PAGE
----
The aim of the tuna processing training was to minimize waste fish by using all the offcuts, etc., to make delicious products. This was hosted by NAFICOT and used their facilities.
The sea safety training showed local fishermen some ways they might increase their chances of survival if they were lost at sea. This was based at the Fisheries Department office.
Kelvin Passfield, a consultant from Rarotonga, led the training with help from Laitailiu Seono, a local consultant, and Vitolia Famasino, the FAO project officer.
The first week of the training consisted of practical hands-on instruction for 14 persons in the preparation of tuna samosas, tuna bacon, tuna jerky, tuna burgers and tuna sausages. “There are numerous ways to enhance the flavor of tuna while reducing waste” according to Kelvin Passfield.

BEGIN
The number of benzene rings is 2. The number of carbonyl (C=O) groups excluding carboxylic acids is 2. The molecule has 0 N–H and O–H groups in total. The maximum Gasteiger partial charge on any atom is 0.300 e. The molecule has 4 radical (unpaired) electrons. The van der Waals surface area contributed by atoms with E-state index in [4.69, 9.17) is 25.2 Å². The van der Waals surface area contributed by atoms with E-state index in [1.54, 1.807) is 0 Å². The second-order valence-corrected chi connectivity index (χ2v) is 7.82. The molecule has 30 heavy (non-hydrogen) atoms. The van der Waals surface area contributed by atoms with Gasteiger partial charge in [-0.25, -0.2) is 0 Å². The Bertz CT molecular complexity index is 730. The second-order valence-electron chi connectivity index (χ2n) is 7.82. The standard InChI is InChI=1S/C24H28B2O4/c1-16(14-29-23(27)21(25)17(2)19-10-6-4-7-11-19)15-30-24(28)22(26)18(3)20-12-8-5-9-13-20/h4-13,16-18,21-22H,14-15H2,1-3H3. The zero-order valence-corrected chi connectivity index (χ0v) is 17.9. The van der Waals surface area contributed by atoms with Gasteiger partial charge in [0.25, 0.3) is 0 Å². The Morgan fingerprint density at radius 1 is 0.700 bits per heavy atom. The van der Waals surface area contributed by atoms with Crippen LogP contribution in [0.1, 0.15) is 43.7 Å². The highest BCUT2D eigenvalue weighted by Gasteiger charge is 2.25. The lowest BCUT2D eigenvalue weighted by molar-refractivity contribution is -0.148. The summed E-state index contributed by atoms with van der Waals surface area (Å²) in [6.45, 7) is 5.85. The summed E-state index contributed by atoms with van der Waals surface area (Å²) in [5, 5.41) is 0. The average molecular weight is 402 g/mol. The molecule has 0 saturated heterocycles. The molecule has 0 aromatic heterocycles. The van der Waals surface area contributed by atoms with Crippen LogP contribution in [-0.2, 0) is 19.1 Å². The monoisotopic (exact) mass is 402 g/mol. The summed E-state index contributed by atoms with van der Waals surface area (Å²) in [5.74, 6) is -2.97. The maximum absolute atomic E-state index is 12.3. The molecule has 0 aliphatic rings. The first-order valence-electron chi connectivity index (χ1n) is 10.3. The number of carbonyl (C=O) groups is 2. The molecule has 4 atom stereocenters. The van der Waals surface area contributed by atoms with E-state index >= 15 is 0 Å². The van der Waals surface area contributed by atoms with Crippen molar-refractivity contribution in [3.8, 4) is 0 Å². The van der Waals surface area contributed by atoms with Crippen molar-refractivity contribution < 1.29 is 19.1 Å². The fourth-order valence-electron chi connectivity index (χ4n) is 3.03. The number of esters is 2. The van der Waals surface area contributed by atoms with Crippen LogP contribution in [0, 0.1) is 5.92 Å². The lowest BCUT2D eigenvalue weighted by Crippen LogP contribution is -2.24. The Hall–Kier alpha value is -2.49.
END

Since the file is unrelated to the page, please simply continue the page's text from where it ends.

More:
Six fishermen received training on sea safety, including how to rig a sail so that a boat can be sailed back to the island in case of engine failure. “By being well-prepared and bringing along a few extra goods in your boat, you can increase your chances of survival if you become lost at sea.” Kelvin said. He continued by expressing his admiration for everyone’s passion and how much he enjoyed teaching them. He encouraged participants to share what they had learned with others.
One of the participants acknowledged Mr. Kelvin for presenting this information, which they believe to be crucial given that Tuvalu relies primarily on marine resources for its food supply and the high cost of imported foods. And, of course, they are eager to have more of these training events with new ideas in the future.
The FAO FishFAD Project managed and funded the tuna processing and marine safety training with support from TFD staff.